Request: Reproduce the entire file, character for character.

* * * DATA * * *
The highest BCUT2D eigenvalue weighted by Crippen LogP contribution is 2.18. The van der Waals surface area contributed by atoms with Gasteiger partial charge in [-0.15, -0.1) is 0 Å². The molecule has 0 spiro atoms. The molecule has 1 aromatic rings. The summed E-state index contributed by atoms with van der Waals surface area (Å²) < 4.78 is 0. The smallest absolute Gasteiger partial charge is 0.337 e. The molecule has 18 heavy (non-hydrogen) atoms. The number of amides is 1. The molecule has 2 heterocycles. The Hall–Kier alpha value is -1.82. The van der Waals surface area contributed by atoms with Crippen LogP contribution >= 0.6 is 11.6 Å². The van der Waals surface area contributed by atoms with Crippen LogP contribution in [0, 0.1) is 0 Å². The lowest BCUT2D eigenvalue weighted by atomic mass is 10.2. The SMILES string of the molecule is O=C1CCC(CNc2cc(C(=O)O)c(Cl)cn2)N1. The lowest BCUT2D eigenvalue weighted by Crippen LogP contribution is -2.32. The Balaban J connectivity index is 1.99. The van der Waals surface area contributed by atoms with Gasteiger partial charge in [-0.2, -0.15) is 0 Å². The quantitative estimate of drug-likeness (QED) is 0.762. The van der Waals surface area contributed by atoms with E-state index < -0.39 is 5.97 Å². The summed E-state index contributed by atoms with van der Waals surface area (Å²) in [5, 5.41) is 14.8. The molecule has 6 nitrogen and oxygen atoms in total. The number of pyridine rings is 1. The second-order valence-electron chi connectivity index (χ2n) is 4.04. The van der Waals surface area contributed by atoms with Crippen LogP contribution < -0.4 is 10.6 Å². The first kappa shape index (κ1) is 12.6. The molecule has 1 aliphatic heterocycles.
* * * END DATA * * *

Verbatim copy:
The highest BCUT2D eigenvalue weighted by Crippen LogP contribution is 2.18. The van der Waals surface area contributed by atoms with Gasteiger partial charge in [-0.15, -0.1) is 0 Å². The molecule has 0 spiro atoms. The molecule has 1 aromatic rings. The summed E-state index contributed by atoms with van der Waals surface area (Å²) < 4.78 is 0. The smallest absolute Gasteiger partial charge is 0.337 e. The molecule has 18 heavy (non-hydrogen) atoms. The number of amides is 1. The molecule has 2 heterocycles. The Hall–Kier alpha value is -1.82. The van der Waals surface area contributed by atoms with Crippen LogP contribution >= 0.6 is 11.6 Å². The van der Waals surface area contributed by atoms with Crippen LogP contribution in [0, 0.1) is 0 Å². The lowest BCUT2D eigenvalue weighted by atomic mass is 10.2. The SMILES string of the molecule is O=C1CCC(CNc2cc(C(=O)O)c(Cl)cn2)N1. The lowest BCUT2D eigenvalue weighted by Crippen LogP contribution is -2.32. The Balaban J connectivity index is 1.99. The van der Waals surface area contributed by atoms with Gasteiger partial charge in [-0.2, -0.15) is 0 Å². The quantitative estimate of drug-likeness (QED) is 0.762. The van der Waals surface area contributed by atoms with E-state index < -0.39 is 5.97 Å². The summed E-state index contributed by atoms with van der Waals surface area (Å²) in [5, 5.41) is 14.8. The molecule has 6 nitrogen and oxygen atoms in total. The number of pyridine rings is 1. The second-order valence-electron chi connectivity index (χ2n) is 4.04. The van der Waals surface area contributed by atoms with Crippen LogP contribution < -0.4 is 10.6 Å². The first kappa shape index (κ1) is 12.6. The molecule has 1 aliphatic heterocycles.